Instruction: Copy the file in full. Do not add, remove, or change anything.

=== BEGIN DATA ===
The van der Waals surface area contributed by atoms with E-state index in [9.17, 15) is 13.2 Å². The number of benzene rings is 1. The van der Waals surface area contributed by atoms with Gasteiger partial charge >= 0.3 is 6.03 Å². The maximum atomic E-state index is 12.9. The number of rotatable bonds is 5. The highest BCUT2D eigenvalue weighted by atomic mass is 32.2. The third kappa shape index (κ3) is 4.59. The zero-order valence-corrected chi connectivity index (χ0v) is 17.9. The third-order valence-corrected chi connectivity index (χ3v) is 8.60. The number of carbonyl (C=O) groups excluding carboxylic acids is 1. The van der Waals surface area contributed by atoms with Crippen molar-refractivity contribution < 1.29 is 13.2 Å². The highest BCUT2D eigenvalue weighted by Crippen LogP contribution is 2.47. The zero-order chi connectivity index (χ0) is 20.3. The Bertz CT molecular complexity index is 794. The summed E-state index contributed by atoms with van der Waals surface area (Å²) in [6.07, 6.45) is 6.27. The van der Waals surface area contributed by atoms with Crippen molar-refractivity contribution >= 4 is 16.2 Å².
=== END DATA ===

The van der Waals surface area contributed by atoms with E-state index in [9.17, 15) is 13.2 Å². The number of benzene rings is 1. The van der Waals surface area contributed by atoms with Gasteiger partial charge >= 0.3 is 6.03 Å². The maximum atomic E-state index is 12.9. The number of rotatable bonds is 5. The highest BCUT2D eigenvalue weighted by atomic mass is 32.2. The third kappa shape index (κ3) is 4.59. The zero-order valence-corrected chi connectivity index (χ0v) is 17.9. The third-order valence-corrected chi connectivity index (χ3v) is 8.60. The number of carbonyl (C=O) groups excluding carboxylic acids is 1. The van der Waals surface area contributed by atoms with Crippen molar-refractivity contribution < 1.29 is 13.2 Å². The highest BCUT2D eigenvalue weighted by Crippen LogP contribution is 2.47. The zero-order chi connectivity index (χ0) is 20.3. The Bertz CT molecular complexity index is 794. The summed E-state index contributed by atoms with van der Waals surface area (Å²) in [6.07, 6.45) is 6.27. The van der Waals surface area contributed by atoms with Crippen molar-refractivity contribution >= 4 is 16.2 Å².